• For Global stock markets it was very good. The Global (outside of the Americas) EAFE was up 8.3% (in Canadian currency).
  • For the Toronto stock market it was good. The TSX ended the quarter up 3.3%.

The Canadian Bond Universe was up about 0.6%.

So the message for the quarter:

Everything was up, but Canada was a bit of a laggard versus the rest of the world.


How did TriDelta Perform?

The first quarter of 2013 was a very good one for TriDelta.

Virtually all clients outperformed both the Toronto Stock market and the Canadian bond index. Returns ranged from 3% to 7%.

This range of performances is tied closely to the clients risk tolerance.  Those with more of a stock & growth focus have outperformed to a larger extent than those with a conservative, fixed income weighted portfolio.

What is key for TriDelta is that our portfolios overall have a lower risk profile designed to outperform in poor stock markets. This is why we are particularly pleased that we also managed to outperform in strong markets.

The key reasons for our strong performance would include:

  1. Meaningful stock exposure to the U.S. Market. This has been a focus for TriDelta, and will likely continue for the foreseeable future. Among the reasons is that for risk management, we believe that Canadians need greater diversification than the Toronto market provides, and that at this point, there still remains many cases of better value outside of Canada.
  2. Focus on corporate bonds vs. Governments, and a belief that greater returns will be found in longer term bonds. We believe that long term interest rates will continue to remain low for the near future, and will allow us to deliver better bond returns than in the short term end of the market. This view may change during the course of 2013, but not today.
  3. Focus on companies with growing cash flows, which leads to growing dividends. This is not a get rich quick strategy. This is a ‘slow and steady wins the race’ strategy. This quarter, 16 of our holdings raised dividends and not one lowered. These are signs of stable growth.


Will we see Good Markets the rest of the Year?

In 2iStock_000000674097XSmall010, markets were up over 10%. However, there was still a period of over 15% decline during the year.

In 2012, the S&P 500 was up over 10%. During the year, it still had a 10% decline during the year.

The answer to the question is that at some point in 2013 there will likely be a meaningful decline. Possibly trading down to a 10% decline from its high. We’re unlikely to see consistently good markets for the rest of the year, but the key word is ‘consistently’. The markets remain volatile as they trend higher or lower, but we see many reasons to be positive for the rest of the year.

They include:

  • The U.S. economic trend is positive. There is growing house prices and an improvement in the unemployment numbers.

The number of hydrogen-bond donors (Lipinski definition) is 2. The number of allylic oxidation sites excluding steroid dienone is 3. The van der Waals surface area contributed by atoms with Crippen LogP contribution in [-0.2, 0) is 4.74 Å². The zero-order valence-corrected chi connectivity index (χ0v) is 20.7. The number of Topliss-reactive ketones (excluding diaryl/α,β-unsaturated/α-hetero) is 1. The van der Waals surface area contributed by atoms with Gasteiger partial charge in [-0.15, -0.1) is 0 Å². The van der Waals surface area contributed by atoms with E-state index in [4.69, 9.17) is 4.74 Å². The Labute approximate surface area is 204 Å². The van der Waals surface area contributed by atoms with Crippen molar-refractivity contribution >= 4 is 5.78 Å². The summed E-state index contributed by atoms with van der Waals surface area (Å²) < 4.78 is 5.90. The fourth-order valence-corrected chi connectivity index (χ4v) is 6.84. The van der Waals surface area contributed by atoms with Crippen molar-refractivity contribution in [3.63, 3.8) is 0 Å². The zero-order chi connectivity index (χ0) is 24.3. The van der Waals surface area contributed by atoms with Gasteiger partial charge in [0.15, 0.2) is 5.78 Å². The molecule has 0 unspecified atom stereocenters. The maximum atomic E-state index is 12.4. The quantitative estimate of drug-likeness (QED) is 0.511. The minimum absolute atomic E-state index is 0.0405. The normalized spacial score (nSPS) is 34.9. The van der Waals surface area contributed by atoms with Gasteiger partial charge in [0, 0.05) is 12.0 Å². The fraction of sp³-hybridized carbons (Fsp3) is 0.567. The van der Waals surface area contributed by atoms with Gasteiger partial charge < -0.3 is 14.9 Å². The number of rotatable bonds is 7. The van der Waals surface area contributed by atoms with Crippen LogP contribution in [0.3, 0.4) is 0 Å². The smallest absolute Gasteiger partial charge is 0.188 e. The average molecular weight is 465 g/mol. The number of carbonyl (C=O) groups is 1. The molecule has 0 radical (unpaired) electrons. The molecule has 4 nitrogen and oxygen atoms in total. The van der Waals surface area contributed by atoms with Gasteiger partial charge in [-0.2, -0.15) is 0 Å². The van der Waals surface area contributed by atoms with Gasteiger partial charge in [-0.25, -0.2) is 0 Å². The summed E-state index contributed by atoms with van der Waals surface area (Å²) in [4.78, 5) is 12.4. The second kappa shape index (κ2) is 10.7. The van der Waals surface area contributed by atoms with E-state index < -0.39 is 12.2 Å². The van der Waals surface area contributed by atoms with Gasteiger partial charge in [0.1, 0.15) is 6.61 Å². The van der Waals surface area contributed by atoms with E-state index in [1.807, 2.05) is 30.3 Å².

• This positive economic trend is coupled with U.S. Government economic stimulus which is allowing companies (and individuals) to borrow funds at incredibly low rates. This combination is very rare and leads to extra strong stock market returns. The U.S. government is essentially committed to most of this stimulus through the end of the year.
  • If not investing in the market, you can only earn 1% or 2% (if invested well) on GICs and cash. The safe alternative is looking much weaker.
  • Europe is bad but stable. The Cyprus banking ‘crisis’ was met with a yawn from Global markets.  This was because of the confidence that is now in place in the European Central Bank and major governments to be able to stick handle their way through. Perhaps this confidence is unfounded, but it seems to be in place.
  • Asian growth appears to be on track despite some bumps over the past year.

One other note might be helpful for those looking for more positive signals.

There have been nine years since 1960 in which the S&P 500 rose more than 5% in January. 2013 is the tenth year it has happened. In eight of those nine instances, the market finished those years higher, with the lone outlier coming in 1987, due to the October crash.

The S&P 500 has averaged a 13% gain from February through the end of the year in those nine years.


When will Canadian Markets catch up?
This is a tough one to answer. Because of the concentrated nature of the Toronto Stock Exchange, the question really is, “When Will Energy, Mining and Precious Metals Do Better than the US Market?”

There are certainly components of the Canadian market that remain strong and steady, but Energy and particularly Mining and Precious Metals has underperformed. The Global Gold index is down 22% over the last year!! The Energy index is down 2%, while the Global Mining Index is down 12%.

These areas of the market are very cyclical and because of their volatility, tend to be areas that TriDelta is often underweight. We’re typically overweight companies that are under-valued, have good balanced sheets and have growing dividends. While these aren’t the hallmarks of energy and metals stocks, because of the downturn, there are several names that are looking more attractive.

While we are not going to predict when this cycle will turn, the catalysts will include strong growth signs from China and India, along with the natural sector rotation from a hot sector like Health Care (up 28% in the past year) to a cold sector. We consistently seek value among names regardless of sector, and look to sell some winners that become expensive. Given what has been happening in the market, this may involve some new money going into energy and metals in the coming months.